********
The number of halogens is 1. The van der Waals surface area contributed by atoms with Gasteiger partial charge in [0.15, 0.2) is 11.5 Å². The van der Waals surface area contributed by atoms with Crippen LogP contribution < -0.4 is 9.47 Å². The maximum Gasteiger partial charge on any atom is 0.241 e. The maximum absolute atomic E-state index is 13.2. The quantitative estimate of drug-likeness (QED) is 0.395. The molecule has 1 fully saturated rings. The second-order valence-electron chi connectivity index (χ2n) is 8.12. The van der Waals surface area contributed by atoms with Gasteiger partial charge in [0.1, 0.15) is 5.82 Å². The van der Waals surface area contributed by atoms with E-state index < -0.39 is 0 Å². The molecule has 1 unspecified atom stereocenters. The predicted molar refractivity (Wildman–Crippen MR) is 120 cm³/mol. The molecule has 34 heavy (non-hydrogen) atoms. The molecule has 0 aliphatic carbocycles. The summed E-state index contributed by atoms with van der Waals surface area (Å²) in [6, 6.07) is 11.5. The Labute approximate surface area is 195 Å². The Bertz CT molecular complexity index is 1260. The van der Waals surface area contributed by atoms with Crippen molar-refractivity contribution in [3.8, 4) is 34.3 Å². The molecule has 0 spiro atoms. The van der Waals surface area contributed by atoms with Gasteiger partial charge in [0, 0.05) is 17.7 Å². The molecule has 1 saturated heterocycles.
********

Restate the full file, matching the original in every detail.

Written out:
The number of halogens is 1. The van der Waals surface area contributed by atoms with Gasteiger partial charge in [0.15, 0.2) is 11.5 Å². The van der Waals surface area contributed by atoms with Crippen LogP contribution < -0.4 is 9.47 Å². The maximum Gasteiger partial charge on any atom is 0.241 e. The maximum absolute atomic E-state index is 13.2. The quantitative estimate of drug-likeness (QED) is 0.395. The molecule has 1 fully saturated rings. The second-order valence-electron chi connectivity index (χ2n) is 8.12. The van der Waals surface area contributed by atoms with Gasteiger partial charge in [0.1, 0.15) is 5.82 Å². The van der Waals surface area contributed by atoms with E-state index < -0.39 is 0 Å². The molecule has 1 unspecified atom stereocenters. The predicted molar refractivity (Wildman–Crippen MR) is 120 cm³/mol. The molecule has 34 heavy (non-hydrogen) atoms. The molecule has 0 aliphatic carbocycles. The summed E-state index contributed by atoms with van der Waals surface area (Å²) in [6, 6.07) is 11.5. The Labute approximate surface area is 195 Å². The Bertz CT molecular complexity index is 1260. The van der Waals surface area contributed by atoms with Crippen molar-refractivity contribution in [3.8, 4) is 34.3 Å². The molecule has 0 spiro atoms. The van der Waals surface area contributed by atoms with Gasteiger partial charge in [0, 0.05) is 17.7 Å². The molecule has 1 saturated heterocycles.